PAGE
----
What is a country? At its core, a country is a large, organization of persons. Following that train of thought, the behavior of a group of persons mimics that of the persons in that group. What is a person then? A person is a selfish creature. A person is something that will pursue whatever it think is within its best interests, whatever it thinks it wants. Then what does a person want? That’s relatively simple. We’re all people so we can all attest to the things we want and, using that as a model, we can take a guess as to what it is other people want. Further, we can use that as an extension into what a whole country wants.
What does a person want? More specifically, what is it that I want? At a base level, I want to live (we could go into why we as a species want to live, but that’s a whole other discussion). I want to be secure in my living. In order to do that, I need a bunch of things. I need food, water, shelter, etc. Without sustenance I will die. I need those resources to be secure. However, just having the means to sustain myself ignores what is arguably the biggest obstacle to my security.
We as human beings have somehow ended up as the most powerful, intelligent species on this planet. You can say it’s divine providence or random luck, but that’s the way it is. The biggest and most obvious danger to any human are not animals or natural disasters. The biggest danger to human beings in this world are other human beings.
We all inhabit the same world. We can’t get away from each other (mass migration into the infinity of space is still science fiction). In order for me to be truly secure in my life, I need a way to manage or defend myself against other people. I need to find a way to deal with other people. Which leads us to societies and countries. Additionally, forming groups of persons also helps to deal with threats not related to other people, but, for the purposes of this post, we are mostly concerned with the threat posed by other people.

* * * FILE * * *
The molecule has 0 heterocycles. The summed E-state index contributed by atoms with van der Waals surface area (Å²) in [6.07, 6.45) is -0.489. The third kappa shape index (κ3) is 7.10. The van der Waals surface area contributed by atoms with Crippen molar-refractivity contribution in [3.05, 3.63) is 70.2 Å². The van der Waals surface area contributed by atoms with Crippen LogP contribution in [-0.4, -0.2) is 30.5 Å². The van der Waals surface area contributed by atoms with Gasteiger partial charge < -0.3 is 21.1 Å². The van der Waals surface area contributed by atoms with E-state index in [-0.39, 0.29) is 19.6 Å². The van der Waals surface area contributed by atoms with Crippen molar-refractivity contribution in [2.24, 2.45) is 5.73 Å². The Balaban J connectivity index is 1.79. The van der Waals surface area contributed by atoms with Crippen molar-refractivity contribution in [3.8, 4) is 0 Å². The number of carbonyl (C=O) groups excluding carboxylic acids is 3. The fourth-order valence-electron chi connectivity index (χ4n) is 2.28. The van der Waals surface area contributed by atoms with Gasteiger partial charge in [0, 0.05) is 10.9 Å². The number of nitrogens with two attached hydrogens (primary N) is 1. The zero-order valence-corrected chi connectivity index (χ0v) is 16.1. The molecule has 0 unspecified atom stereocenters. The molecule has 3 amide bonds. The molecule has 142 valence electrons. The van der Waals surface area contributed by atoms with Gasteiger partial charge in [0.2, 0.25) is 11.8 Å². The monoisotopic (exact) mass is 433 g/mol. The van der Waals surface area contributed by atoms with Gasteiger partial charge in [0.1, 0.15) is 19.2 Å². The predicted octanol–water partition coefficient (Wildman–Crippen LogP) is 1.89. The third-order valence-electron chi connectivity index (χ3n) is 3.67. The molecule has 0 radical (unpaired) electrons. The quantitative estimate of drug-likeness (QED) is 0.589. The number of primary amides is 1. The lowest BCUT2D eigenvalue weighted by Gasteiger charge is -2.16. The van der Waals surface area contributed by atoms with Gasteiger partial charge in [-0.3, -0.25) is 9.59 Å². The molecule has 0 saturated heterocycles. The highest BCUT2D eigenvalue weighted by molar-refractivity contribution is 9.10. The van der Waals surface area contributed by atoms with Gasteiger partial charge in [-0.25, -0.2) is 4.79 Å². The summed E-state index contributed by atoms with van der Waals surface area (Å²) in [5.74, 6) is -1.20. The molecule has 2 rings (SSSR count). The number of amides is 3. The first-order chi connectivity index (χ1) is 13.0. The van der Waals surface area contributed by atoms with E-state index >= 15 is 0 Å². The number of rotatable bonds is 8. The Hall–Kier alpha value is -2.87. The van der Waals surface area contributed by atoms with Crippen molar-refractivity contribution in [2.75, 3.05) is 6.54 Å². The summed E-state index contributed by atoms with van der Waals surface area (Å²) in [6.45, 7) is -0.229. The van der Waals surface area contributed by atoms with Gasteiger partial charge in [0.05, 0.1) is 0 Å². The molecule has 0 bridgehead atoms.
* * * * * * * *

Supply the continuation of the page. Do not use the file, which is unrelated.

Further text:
The foundation upon in which any group of persons is organized is power. Power is an interesting concept. The definition of power that rings the most true to me is one I heard in a psychology course I took years ago. Power (and this isn’t verbatim) is the extent to which a person can influence or control other people. People are central to this definition of power and without the ability to do something to others, you have no power.
I’ve played this game in my head a few times before so let’s give it a shot now. Imagine you have the ability to control the earth. You can raise mountains, carve rivers, explode volcanoes. The only limit on your power is that you cannot affect other people with your power in any way shape or form, ever. Anything you do with your power reverts back to the way it was if it will cause some effect on any one in any way. You can’t tell anyone about your power because that will affect how they respond to you. You can’t even use it in private because if you created an earthen work of art that inspired you, that may affect your behavior when you are among other people, thereby qualifying as an effect on others and invalidating your power. In essence, an ability that cannot exert influence onto others is meaningless. The counterpoint is that whoever can exert the greatest control or influence over others is the most meaningful and the most powerful.
This matters because power is the other thing we need in order to be secure in our lives. In a world where contact with other people is an inevitability, power is a necessity. We all need a method in which to influence and control other people in order to survive. In this way, a country is the ultimate manifestation of power.
Countries are power. Not just countries, all organizations of people are forms of power. It’s a simple idea; if you can’t do something by yourself, if you can’t beat someone by yourself, then get more people. However, countries not only protect from external threats, they protect each of its citizens from each other. By forming an organized group of persons, you create a method to control those within your group and to either control or influence those outside your group.
The structure of a country, in fact, any organization of persons/power is generally the same. It is as follows:
Subordinate-Leader Subordinate-Leader Subordinate-Leader
More Subordinates More Subordinates More Subordinates